Submitted to: Entomological News
Publication Type: Peer Reviewed Journal
Publication Acceptance Date: July 10, 1997
Publication Date: N/A
Interpretive Summary: Longhorned woodboring beetles (Cerambycidae) include a wide array of economically and ecologically important species due to their wood feeding biology. Larvae of most species feed in living or recently dead trees, but the Parandrinae are an unusual group of Cerambycidae in that they develop in wood that is substantially decayed. Their role in the further decomposition of this resource is important in the soil nutrient cycle of forest ecosystems. No study has previously focussed on the behavior of this intriguing group of beetles. This paper presents the first observations of their behavior which can be used in future projects as part of a larger dataset to understand the characteristics which show relationships among woodboring beetles. This study will be useful to behavioral biologists, forest ecologists, soil scientists, and evolutionary biologists.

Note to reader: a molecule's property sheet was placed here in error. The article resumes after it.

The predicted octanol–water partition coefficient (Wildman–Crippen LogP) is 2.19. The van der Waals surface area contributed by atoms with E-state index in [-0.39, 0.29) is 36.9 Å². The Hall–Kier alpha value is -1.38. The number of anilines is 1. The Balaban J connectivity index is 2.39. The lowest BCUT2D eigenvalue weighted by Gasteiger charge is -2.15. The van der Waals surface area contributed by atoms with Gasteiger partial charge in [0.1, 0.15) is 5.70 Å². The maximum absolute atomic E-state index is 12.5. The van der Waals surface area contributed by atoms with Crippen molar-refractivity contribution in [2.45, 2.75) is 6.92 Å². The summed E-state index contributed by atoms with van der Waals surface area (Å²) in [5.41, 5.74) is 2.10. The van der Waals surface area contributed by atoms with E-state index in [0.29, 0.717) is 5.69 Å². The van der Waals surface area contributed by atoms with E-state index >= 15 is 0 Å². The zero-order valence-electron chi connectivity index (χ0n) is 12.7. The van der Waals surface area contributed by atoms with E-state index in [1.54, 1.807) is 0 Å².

The first observed behavioral interactions for a species of Parandrinae (Coleoptera: Cerambycidae) are reported. Two sets of observations between males and females of Parandra glabra (DeGeer) were made under artificial conditions: 1) individual male/female interactions; 2) interactions of multiple males in the presence of each female. Results of individual interactions indicate consistent patterns of behavior including antennation, mandibulation, genitalic exsertion, mounting, and dorsal- oblique mating posture. Males display aggression in first encounters with females, but subsequent antennation leads to mounting and copulation attempts. When more than one male is present with a female, these behavioral categories are directed toward other males more frequently than to the female.